Protection against double jeopardy, such that no person shall be prosecuted for the same offence more than once.

  8. 8.

    Right against self-incrimination, that no person shall be compelled to provide evidence against themselves.

  9. 9.

    Public trial.

To further protect liberty, Part III of the Constitution and modern jurisprudence on fair trial also provide that custody may only be subject to a judicial order,Footnote 22 speedy trial,Footnote 23 and the right to not be punished disproportionately.Footnote 24 The expectation of fairness extends to all stages of the criminal process including investigations, pre-trial, trial, appeal, and review.Footnote 25

These principles are considered cardinal principles of criminal jurisprudence, which also undergird the criminal justice machinery under the CrPC and IEA.Footnote 26 Not only are the above principles guaranteed through specific provisions, but they are enforced through a sophisticated architecture of independent judicial tribunals exercising wide powers of review for a host of remedies at various stages of the criminal process. On the one hand, these recognise coercive powers of police and judiciary over life, liberty, privacy, and other rights. On the other, these powers are circumscribed through limitations, independent judicial scrutiny, democratic oversight, and procedural rights of the accused.

Principles of fair trial under special procedures

This survey of norms and principles demonstrates that ‘ordinary’ criminal regime threads together Part III, common law, and statute to protect and further the right to fair trial. Special procedures, on the other hand, derogate from these principles under common law and statute.Footnote 27

The UAPA, for instance, permits prolonged detention without charge, effective bar on bail, and a reversal of burden of proof in limited cases, all of which undermine the presumption of innocence. Some forms of evidence may be withheld from the accused in the interest of witness protection or national security. For the same reasons, proceedings may also be held in camera with prohibition on publication in any form.Footnote 28 For some proceedings, the accused may not have a right to representation.Footnote 29 UAPA offences are scheduled under the National Investigative Agency Act 2008, permitting their prosecution through special National Investigative Agency (NIA) courts over which the government and the NIA exercise a higher degree of control.Footnote 30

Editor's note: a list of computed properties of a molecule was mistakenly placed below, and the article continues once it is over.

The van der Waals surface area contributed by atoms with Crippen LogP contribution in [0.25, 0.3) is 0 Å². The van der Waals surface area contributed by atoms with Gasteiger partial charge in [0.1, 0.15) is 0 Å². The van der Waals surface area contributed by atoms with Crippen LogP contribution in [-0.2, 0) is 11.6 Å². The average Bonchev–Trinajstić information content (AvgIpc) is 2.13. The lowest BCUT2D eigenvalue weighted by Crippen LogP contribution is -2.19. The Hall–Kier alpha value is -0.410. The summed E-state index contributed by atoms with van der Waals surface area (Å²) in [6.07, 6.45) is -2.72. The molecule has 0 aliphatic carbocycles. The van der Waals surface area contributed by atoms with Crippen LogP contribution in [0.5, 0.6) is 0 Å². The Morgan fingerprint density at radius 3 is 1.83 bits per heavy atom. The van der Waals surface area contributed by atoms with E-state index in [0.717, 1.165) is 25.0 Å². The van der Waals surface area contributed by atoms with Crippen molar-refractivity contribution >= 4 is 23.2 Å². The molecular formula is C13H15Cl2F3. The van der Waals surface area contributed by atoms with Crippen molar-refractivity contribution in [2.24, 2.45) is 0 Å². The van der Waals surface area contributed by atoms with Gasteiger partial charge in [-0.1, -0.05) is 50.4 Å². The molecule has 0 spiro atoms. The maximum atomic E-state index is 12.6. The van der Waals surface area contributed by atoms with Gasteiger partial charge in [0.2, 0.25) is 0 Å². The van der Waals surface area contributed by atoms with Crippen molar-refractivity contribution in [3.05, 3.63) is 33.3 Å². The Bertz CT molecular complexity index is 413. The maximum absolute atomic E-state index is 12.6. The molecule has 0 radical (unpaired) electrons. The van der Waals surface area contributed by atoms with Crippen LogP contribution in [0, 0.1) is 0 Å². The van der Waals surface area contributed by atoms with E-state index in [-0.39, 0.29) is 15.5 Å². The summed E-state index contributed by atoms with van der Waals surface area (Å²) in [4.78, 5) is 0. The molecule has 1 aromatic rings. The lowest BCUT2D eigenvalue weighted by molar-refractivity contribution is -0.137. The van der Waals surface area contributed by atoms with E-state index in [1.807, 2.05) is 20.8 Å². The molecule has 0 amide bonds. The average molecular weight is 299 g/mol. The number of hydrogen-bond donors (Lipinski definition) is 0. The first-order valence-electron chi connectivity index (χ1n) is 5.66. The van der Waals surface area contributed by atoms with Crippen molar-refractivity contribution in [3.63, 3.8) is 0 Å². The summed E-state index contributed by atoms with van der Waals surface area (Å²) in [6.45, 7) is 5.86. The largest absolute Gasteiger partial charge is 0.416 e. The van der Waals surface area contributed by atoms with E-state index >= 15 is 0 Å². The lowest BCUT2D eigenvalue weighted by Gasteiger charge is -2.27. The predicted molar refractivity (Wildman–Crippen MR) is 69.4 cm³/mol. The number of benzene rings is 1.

Previously, POTA also made radical departures on issues of evidence, such as the collection of physical and biological evidence (Section 27), admissibility of extra-judicial confessions of accused and co-accused (Section 30), admissibility of intercepted wire, oral, and electronic communication (Chapter V). Extra-judicial confessions of accused and co-accused were also admissible under TADA.Footnote 31 UAPA renders intercepted communications admissible but without the institutional machinery for authorisation under POTA. For this, and for collection of physical evidence, UAPA relies on ordinary law, that is, CrPC, Telegraph Act, Information Technology Act, etc. UAPA does not make extra-judicial confessions admissible.Footnote 32

The provisions relating to bail reflect the most unevenness among the three laws, on both the burden and standard of proof. All three laws introduce a bar on bail, subject to certain conditions. Under TADA, the court cannot grant bail unless it has reasonable grounds to believe that the accused is not guilty of the offence.Footnote 33 This is followed in POTA for the first year of detention only, but the standard of proof is reduced from ‘reasonable grounds’ to simply ‘grounds’.Footnote 34 Under UAPA, the court cannot grant bail if it has reasonable grounds to believe that the allegations are prima facie true.Footnote 35 Under TADA and POTA, therefore, the burden fell on the accused to establish their innocence at such a preliminary stage of the proceedings without relying on evidence. Under UAPA, the burden of proof is on the prosecution to establish a prima facie case, which is a reduced standard of proof.Footnote 36 Accused cannot challenge admissibility of materials or adduce additional materials at this stage to rebut the prima facie standard.Footnote 37